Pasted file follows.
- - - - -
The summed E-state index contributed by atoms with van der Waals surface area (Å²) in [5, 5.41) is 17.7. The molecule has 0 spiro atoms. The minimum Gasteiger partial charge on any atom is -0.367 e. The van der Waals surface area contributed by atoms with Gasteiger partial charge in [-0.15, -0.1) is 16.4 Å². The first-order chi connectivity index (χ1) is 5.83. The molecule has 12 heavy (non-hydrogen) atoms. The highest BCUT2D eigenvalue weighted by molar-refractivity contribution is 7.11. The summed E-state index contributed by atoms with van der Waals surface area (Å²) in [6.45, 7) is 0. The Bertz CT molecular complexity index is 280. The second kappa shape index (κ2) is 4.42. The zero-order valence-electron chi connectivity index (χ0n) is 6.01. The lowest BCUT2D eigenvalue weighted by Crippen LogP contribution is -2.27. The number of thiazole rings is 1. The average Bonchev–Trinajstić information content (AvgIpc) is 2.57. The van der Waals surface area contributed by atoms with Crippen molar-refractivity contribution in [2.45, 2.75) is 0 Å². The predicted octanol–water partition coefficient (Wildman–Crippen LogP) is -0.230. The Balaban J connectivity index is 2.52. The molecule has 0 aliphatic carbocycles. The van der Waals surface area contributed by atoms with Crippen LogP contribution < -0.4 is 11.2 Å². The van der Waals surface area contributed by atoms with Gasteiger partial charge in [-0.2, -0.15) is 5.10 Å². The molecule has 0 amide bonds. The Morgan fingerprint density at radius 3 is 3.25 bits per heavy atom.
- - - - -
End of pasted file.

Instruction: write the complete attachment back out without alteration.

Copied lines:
The summed E-state index contributed by atoms with van der Waals surface area (Å²) in [5, 5.41) is 17.7. The molecule has 0 spiro atoms. The minimum Gasteiger partial charge on any atom is -0.367 e. The van der Waals surface area contributed by atoms with Gasteiger partial charge in [-0.15, -0.1) is 16.4 Å². The first-order chi connectivity index (χ1) is 5.83. The molecule has 12 heavy (non-hydrogen) atoms. The highest BCUT2D eigenvalue weighted by molar-refractivity contribution is 7.11. The summed E-state index contributed by atoms with van der Waals surface area (Å²) in [6.45, 7) is 0. The Bertz CT molecular complexity index is 280. The second kappa shape index (κ2) is 4.42. The zero-order valence-electron chi connectivity index (χ0n) is 6.01. The lowest BCUT2D eigenvalue weighted by Crippen LogP contribution is -2.27. The number of thiazole rings is 1. The average Bonchev–Trinajstić information content (AvgIpc) is 2.57. The van der Waals surface area contributed by atoms with Crippen molar-refractivity contribution in [2.45, 2.75) is 0 Å². The predicted octanol–water partition coefficient (Wildman–Crippen LogP) is -0.230. The Balaban J connectivity index is 2.52. The molecule has 0 aliphatic carbocycles. The van der Waals surface area contributed by atoms with Crippen LogP contribution < -0.4 is 11.2 Å². The van der Waals surface area contributed by atoms with Gasteiger partial charge in [-0.2, -0.15) is 5.10 Å². The molecule has 0 amide bonds. The Morgan fingerprint density at radius 3 is 3.25 bits per heavy atom.